Senior advisor for digital assets at the United States Securities and Exchanges Commission (SEC) Valerie Szczepanik explained why some stabelcoins might be securities. 

Known as the Crypto Czar, Sczepanik assumed the position of associate director of the Division of Corporation Finance and senior advisor for Digital Assets and Innovation for Division Director Bill Hinman in June of 2018. Speaking at Austin’s SXSW conference, she explained what types of stablecoins are currently out there.

By and large, she believes there are three categories. Some coins are backed by real assets, i.e. gold or real estate. Some are fiat-pegged. Others use market financial mechanisms to stabilize the coin’s price. She explained what this means:

“I’ve seen stablecoins that purport to control price through some kind of pricing mechanism, whether it’s tied to the issuance, creation or redemption of another type of digital asset tied to it, or whether it is controlled through supply and demand in some way to keep the price within a certain band.”

She went on to note that the fact that there is a central party controlling prices might spell trouble. This means that these types of stablecoins “might be getting into the land of securities.” After all, if someone guarantees a profit or controls the price, this might be a security.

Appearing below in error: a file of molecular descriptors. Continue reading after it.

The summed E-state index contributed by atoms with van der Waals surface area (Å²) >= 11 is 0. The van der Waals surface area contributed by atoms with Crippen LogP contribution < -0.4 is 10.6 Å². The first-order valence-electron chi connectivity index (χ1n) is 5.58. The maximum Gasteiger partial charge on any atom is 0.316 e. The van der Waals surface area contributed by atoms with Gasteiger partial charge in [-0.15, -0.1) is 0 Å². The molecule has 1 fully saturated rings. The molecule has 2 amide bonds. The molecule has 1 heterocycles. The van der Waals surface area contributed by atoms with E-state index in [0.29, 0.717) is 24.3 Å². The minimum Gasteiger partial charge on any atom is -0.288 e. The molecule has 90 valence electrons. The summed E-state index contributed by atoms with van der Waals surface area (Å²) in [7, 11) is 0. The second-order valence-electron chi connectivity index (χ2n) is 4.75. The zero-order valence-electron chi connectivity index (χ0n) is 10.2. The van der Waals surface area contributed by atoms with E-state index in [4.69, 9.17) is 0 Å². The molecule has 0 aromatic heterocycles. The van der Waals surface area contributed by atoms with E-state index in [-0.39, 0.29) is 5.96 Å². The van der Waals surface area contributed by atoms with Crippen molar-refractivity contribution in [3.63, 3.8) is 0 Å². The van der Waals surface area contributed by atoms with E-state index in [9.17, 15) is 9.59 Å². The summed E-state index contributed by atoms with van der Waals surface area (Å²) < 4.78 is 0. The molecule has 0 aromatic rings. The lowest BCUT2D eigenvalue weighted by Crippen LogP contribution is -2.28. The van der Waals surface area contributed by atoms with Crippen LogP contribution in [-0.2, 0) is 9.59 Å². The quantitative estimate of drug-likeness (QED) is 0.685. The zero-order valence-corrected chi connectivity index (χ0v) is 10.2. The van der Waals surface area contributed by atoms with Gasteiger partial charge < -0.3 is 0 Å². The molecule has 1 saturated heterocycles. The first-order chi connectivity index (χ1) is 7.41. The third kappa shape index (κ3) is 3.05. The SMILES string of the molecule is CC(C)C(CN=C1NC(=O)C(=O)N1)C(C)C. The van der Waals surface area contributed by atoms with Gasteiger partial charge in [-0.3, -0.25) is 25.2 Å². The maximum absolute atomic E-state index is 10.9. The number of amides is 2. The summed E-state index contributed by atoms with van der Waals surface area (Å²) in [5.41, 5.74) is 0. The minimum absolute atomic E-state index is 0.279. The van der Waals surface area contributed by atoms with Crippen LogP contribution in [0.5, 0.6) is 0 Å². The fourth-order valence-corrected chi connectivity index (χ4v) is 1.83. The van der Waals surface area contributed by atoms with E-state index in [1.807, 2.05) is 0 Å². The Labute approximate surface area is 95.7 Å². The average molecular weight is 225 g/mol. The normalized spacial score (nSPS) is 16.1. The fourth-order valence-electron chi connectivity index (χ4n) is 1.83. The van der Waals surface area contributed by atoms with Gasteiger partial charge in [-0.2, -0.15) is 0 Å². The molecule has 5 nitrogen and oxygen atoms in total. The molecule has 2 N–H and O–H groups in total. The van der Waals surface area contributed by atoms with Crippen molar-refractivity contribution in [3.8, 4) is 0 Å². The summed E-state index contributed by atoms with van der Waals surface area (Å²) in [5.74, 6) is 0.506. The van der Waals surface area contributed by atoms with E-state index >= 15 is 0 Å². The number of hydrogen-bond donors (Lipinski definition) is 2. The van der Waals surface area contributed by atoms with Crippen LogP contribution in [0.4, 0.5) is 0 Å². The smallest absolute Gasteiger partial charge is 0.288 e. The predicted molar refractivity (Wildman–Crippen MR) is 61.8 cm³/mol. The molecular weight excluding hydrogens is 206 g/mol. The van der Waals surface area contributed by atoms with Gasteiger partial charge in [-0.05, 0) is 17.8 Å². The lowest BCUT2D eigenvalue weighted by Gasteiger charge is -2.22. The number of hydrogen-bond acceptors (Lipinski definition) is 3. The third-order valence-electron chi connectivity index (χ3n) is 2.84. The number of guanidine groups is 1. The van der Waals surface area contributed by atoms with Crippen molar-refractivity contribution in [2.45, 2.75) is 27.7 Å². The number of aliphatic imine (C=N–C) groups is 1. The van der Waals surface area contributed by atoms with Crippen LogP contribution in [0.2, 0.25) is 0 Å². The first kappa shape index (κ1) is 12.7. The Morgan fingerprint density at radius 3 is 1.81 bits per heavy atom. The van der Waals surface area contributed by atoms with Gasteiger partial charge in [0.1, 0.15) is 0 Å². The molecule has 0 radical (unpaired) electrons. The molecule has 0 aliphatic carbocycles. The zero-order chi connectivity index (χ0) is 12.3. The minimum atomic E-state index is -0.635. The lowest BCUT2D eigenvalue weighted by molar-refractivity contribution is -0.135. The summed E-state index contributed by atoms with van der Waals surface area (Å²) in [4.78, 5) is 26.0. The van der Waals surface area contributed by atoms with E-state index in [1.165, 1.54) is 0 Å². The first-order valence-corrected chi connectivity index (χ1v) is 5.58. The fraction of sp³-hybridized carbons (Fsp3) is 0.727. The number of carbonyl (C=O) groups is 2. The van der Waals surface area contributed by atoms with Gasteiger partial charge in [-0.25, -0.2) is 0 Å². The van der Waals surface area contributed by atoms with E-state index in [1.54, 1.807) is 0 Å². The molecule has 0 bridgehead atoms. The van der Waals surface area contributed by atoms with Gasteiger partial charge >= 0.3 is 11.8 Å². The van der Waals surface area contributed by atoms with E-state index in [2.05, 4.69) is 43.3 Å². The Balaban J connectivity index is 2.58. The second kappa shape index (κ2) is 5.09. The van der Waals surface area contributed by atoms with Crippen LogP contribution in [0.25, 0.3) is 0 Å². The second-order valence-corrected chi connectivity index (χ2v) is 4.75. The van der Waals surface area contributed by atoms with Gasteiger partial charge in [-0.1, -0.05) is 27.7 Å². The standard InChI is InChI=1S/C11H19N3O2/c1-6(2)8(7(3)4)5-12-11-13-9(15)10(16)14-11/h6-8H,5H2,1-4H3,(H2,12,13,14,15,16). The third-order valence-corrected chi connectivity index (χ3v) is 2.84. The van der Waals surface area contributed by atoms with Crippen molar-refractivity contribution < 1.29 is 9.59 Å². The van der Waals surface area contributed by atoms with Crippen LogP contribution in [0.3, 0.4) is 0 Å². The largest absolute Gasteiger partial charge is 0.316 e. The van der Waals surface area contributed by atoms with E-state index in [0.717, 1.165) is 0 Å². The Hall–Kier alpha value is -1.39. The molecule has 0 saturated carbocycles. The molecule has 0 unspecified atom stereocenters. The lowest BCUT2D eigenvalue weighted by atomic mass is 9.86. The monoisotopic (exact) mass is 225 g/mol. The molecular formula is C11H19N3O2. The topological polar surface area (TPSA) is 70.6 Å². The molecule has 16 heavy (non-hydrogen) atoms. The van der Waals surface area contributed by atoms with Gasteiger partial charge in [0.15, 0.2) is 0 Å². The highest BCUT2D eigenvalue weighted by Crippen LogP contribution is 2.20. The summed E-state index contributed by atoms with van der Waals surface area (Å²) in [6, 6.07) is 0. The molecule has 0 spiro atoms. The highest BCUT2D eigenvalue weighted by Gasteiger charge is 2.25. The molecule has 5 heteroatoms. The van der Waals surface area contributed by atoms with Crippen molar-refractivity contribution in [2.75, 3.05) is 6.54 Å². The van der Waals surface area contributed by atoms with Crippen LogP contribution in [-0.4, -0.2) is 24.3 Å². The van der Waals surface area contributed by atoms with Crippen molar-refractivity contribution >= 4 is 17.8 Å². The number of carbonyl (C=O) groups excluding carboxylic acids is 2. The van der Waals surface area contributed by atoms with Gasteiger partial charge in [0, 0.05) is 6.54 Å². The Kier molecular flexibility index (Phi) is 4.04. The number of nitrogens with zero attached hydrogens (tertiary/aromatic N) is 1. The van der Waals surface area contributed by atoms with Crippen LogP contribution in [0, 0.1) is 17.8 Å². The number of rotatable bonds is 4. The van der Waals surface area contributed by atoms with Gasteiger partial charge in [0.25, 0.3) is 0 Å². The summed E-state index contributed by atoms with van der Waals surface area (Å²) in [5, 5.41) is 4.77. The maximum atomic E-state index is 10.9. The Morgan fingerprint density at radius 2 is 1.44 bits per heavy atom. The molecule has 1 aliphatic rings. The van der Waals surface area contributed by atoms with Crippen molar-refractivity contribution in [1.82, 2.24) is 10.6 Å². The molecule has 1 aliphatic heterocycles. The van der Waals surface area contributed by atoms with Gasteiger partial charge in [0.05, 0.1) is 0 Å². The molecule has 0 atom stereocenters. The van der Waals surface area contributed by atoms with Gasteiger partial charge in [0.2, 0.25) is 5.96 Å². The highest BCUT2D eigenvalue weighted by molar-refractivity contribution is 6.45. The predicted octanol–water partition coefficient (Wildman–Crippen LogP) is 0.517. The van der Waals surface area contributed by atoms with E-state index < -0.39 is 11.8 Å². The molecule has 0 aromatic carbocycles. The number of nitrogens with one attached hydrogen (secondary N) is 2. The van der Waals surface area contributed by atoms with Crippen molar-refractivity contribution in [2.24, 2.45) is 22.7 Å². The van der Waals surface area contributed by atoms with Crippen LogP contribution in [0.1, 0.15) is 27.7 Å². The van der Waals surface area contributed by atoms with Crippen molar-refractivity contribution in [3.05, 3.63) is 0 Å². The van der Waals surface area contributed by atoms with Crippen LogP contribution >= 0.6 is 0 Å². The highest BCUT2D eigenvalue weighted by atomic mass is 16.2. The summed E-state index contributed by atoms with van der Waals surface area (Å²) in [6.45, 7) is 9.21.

She also noted that all potential projects should first consult with the SEC. She emphasized that it is better than “doing something and then coming in and asking for forgiveness.”

Stablecoins are growing in popularity

Sczepanik’s comments are noteworthy, as stablecoins are attracting more investors. According to a report by Diar, there was “a whopping 1032% increase in on-chain transactions took place in November vs. September breaching the $2.3Bn mark at the close of last month.”

Moreover, new stablecoin projects are constantly springing up with Facebook reportedly launching its own one soon.

Previously, Basis, the United States-based stablecoin, closed its project in 2018 because they could not avoid being classified as securities.

On a different note, Jay Clayton, SEC’s Chairman, confirmed Hinman’s view of why ETH and the like are not securities.

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